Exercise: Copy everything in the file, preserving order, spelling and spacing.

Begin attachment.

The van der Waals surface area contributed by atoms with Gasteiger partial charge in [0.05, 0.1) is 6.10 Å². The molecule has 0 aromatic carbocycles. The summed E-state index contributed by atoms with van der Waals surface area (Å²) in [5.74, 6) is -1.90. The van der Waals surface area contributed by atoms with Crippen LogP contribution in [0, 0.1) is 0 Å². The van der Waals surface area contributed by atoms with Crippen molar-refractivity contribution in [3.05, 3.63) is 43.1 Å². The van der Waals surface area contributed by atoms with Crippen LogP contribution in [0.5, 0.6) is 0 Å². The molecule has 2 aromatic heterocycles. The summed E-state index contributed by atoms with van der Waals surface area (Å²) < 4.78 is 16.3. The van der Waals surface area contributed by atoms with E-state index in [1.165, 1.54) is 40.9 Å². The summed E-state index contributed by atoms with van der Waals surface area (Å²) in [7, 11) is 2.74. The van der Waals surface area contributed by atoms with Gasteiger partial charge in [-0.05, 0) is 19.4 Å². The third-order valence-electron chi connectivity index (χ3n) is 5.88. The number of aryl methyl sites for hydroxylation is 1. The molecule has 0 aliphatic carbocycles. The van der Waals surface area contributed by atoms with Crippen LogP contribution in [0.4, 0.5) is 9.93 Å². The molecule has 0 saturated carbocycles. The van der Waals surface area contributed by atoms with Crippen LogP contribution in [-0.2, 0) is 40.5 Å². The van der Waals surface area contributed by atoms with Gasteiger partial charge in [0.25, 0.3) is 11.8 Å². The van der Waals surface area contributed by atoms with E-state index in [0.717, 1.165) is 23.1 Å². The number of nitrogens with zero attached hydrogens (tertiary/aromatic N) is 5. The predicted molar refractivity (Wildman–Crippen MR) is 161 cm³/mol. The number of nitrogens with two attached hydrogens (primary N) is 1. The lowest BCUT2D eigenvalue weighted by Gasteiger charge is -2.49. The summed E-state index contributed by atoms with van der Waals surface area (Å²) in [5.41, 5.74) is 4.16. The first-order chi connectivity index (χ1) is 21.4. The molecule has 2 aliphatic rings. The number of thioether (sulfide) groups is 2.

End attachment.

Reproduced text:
The van der Waals surface area contributed by atoms with Gasteiger partial charge in [0.05, 0.1) is 6.10 Å². The molecule has 0 aromatic carbocycles. The summed E-state index contributed by atoms with van der Waals surface area (Å²) in [5.74, 6) is -1.90. The van der Waals surface area contributed by atoms with Crippen LogP contribution in [0, 0.1) is 0 Å². The van der Waals surface area contributed by atoms with Crippen molar-refractivity contribution in [3.05, 3.63) is 43.1 Å². The van der Waals surface area contributed by atoms with Crippen LogP contribution in [0.5, 0.6) is 0 Å². The molecule has 2 aromatic heterocycles. The summed E-state index contributed by atoms with van der Waals surface area (Å²) < 4.78 is 16.3. The van der Waals surface area contributed by atoms with E-state index in [1.165, 1.54) is 40.9 Å². The summed E-state index contributed by atoms with van der Waals surface area (Å²) in [7, 11) is 2.74. The van der Waals surface area contributed by atoms with Gasteiger partial charge in [-0.05, 0) is 19.4 Å². The third-order valence-electron chi connectivity index (χ3n) is 5.88. The number of aryl methyl sites for hydroxylation is 1. The molecule has 0 aliphatic carbocycles. The van der Waals surface area contributed by atoms with Crippen LogP contribution in [0.4, 0.5) is 9.93 Å². The molecule has 0 saturated carbocycles. The van der Waals surface area contributed by atoms with Crippen LogP contribution in [-0.2, 0) is 40.5 Å². The van der Waals surface area contributed by atoms with Gasteiger partial charge in [0.25, 0.3) is 11.8 Å². The van der Waals surface area contributed by atoms with E-state index in [0.717, 1.165) is 23.1 Å². The number of nitrogens with zero attached hydrogens (tertiary/aromatic N) is 5. The predicted molar refractivity (Wildman–Crippen MR) is 161 cm³/mol. The number of nitrogens with two attached hydrogens (primary N) is 1. The lowest BCUT2D eigenvalue weighted by Gasteiger charge is -2.49. The summed E-state index contributed by atoms with van der Waals surface area (Å²) in [5.41, 5.74) is 4.16. The first-order chi connectivity index (χ1) is 21.4. The molecule has 2 aliphatic rings. The number of thioether (sulfide) groups is 2.